By Ruby Curran
The ideal boss (read: CEO, owner, manager, or supervisor) inspires their staff to achieve and produce exceptional results for the company every day. Sometimes when we look at the don'ts the do's become more obvious.
Take an open, honest look at these four less-than-ideal types of bosses and you may find ways to begin to become the boss you'd really like to be - the boss who could be a contender for a Top 500 type of award.
The No Time Boss
You want things to happen, but don't believe you have the time to hold the employee's hand and teach them how to do the job properly.
You may even say, If I have to take the time to show employees how I want the job done, I might as well do it myself, because doing it will take a fraction of the time teaching it will.
The trouble with this thinking is, by not taking the time to teach the employee how to perform the job to acceptable standards, you're going to have to do the job forever. Think: short term pain for long term gain.
Yes, it may take repeating the instructions several times, or modifying the employee's process, before the outcome meets your expectations. But look at the big picture. Once one employee gets it they'll be able to teach it to the next person, freeing you up even further.
The My Way is the Only Way Boss
You micro manage your employees, making sure they do things exactly the way you want them done every step of the way.
You believe you've worked all the bugs out and found the perfect method for accomplishing the desired result. And maybe you have. Maybe you've spent years and mega dollars perfecting your methods.
If this is the case, explain the process you went through to develop your system. Explain why you insist on your method being followed to the letter. Most employees will respect this once they understand it.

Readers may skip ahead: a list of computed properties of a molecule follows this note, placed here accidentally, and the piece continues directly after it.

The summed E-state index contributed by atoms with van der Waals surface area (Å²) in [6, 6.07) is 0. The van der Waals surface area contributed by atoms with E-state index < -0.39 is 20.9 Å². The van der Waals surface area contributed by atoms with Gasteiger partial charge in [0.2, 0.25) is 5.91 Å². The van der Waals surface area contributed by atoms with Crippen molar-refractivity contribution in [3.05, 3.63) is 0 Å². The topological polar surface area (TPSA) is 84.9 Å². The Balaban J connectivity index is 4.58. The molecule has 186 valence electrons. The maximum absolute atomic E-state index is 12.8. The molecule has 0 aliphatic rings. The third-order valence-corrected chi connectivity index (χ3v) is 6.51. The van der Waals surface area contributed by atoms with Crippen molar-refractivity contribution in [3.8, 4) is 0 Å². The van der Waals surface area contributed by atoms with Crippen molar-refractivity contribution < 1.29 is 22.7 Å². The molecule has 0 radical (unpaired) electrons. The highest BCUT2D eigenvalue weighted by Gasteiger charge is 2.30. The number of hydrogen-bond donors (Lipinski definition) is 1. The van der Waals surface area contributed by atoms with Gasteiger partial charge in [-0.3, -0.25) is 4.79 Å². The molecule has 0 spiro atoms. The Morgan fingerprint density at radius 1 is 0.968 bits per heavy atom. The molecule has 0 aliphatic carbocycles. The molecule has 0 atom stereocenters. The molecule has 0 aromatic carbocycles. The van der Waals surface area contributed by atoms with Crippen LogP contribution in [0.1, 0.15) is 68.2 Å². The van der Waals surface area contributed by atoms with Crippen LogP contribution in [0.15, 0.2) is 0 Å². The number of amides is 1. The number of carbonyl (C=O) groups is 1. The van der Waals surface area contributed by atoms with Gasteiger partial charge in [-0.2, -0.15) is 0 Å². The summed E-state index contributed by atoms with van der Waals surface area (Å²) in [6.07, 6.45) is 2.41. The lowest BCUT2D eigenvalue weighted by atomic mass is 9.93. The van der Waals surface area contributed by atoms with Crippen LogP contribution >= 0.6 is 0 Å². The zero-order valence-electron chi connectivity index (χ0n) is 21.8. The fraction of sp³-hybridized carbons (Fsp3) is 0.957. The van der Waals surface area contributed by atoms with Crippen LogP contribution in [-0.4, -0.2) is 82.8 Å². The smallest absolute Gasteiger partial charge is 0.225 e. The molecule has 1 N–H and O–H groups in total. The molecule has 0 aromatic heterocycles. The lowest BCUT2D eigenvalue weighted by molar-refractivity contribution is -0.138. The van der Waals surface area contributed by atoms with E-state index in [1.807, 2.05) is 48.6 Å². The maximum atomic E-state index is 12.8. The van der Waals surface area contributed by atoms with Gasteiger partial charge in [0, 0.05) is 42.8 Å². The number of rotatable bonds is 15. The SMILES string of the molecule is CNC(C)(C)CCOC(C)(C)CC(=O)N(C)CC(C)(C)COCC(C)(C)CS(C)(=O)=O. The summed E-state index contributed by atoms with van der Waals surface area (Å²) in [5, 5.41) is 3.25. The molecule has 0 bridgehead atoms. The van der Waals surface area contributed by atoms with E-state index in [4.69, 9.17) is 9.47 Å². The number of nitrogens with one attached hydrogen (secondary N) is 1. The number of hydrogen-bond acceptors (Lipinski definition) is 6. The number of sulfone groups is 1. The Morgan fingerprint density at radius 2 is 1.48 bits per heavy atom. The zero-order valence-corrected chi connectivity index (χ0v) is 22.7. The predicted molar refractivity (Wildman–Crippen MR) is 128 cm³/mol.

If, on the other hand, you are convinced your way is the best way just because that's the way you've always done it, prepare to be astounded once you loosen the reins a bit.
It can be much more effective and efficient to explain to an employee what end result you expect (quality, quantity,) what restrictions they must deal with (time or budget,) and then leave them to do the job.
It's always a good idea to set up frequent check-in points to reassure yourself that the job is on target or to deal with any problems that may have come up.
The You're on Your Own Boss
The opposite of the My Way is the Only Way boss, your employees may feel they have no idea what it is you expect until it's too late.
You assign tasks or projects, but your employees just don't have enough direction to accomplish them to the standards you expect. They may feel incompetent when they have to ask you for more details or instruction.
If you have any inkling this may describe you, the solution may be to make sure the outcomes are clear. Give them ample opportunity to clarify what procedures they'll use, what standards must be met and any other requirements such as budget or timelines.
Set up check-in meetings along the way and let your employees know either where to get additional information or when it's convenient for them to get any further clarification they may need from you, once they begin the project or task.
This is especially important when you assign a task to a new employee or assign something unusual to an experienced employee.
The Seagull Boss
You guessed it! This boss flies in squawking, craps all over everybody and then flies off again, often still squawking about something.
Think about it. Do you believe no news is good news? Do you notice only the bad things your employees do? Do you wonder why nobody ever seems to take any initiative?
Employees do need to be corrected. Privately, immediately, and humanely. They also need praise when they've done a good job. Publicly, immediately, and with passion. What you focus on, grows!
Fear is a huge demotivator. When employees know the boss cares about them, and will treat them fairly, they're much more likely to perform well and take innovative risks.
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